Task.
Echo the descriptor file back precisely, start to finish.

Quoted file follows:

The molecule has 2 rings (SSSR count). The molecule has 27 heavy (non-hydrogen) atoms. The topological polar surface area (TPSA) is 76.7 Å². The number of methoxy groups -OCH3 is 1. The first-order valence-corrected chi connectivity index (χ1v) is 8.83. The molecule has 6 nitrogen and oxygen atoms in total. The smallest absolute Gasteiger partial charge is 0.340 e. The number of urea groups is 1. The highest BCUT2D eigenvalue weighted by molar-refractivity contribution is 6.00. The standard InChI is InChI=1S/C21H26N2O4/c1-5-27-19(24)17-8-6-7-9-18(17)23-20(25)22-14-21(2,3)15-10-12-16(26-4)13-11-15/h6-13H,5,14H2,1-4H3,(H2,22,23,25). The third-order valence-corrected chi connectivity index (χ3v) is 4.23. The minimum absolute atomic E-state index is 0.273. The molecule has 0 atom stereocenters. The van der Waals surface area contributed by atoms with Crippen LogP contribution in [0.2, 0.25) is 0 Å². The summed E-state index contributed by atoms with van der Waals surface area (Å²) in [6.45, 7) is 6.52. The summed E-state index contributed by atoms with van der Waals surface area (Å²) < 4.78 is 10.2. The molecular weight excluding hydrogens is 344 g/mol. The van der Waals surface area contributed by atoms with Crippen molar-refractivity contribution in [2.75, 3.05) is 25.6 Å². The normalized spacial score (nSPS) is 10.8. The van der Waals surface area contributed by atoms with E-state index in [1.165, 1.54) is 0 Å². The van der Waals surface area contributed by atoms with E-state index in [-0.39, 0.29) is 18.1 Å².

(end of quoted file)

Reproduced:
The molecule has 2 rings (SSSR count). The molecule has 27 heavy (non-hydrogen) atoms. The topological polar surface area (TPSA) is 76.7 Å². The number of methoxy groups -OCH3 is 1. The first-order valence-corrected chi connectivity index (χ1v) is 8.83. The molecule has 6 nitrogen and oxygen atoms in total. The smallest absolute Gasteiger partial charge is 0.340 e. The number of urea groups is 1. The highest BCUT2D eigenvalue weighted by molar-refractivity contribution is 6.00. The standard InChI is InChI=1S/C21H26N2O4/c1-5-27-19(24)17-8-6-7-9-18(17)23-20(25)22-14-21(2,3)15-10-12-16(26-4)13-11-15/h6-13H,5,14H2,1-4H3,(H2,22,23,25). The third-order valence-corrected chi connectivity index (χ3v) is 4.23. The minimum absolute atomic E-state index is 0.273. The molecule has 0 atom stereocenters. The van der Waals surface area contributed by atoms with Crippen LogP contribution in [0.2, 0.25) is 0 Å². The summed E-state index contributed by atoms with van der Waals surface area (Å²) in [6.45, 7) is 6.52. The summed E-state index contributed by atoms with van der Waals surface area (Å²) < 4.78 is 10.2. The molecular weight excluding hydrogens is 344 g/mol. The van der Waals surface area contributed by atoms with Crippen molar-refractivity contribution in [2.75, 3.05) is 25.6 Å². The normalized spacial score (nSPS) is 10.8. The van der Waals surface area contributed by atoms with E-state index in [1.165, 1.54) is 0 Å². The van der Waals surface area contributed by atoms with E-state index in [-0.39, 0.29) is 18.1 Å².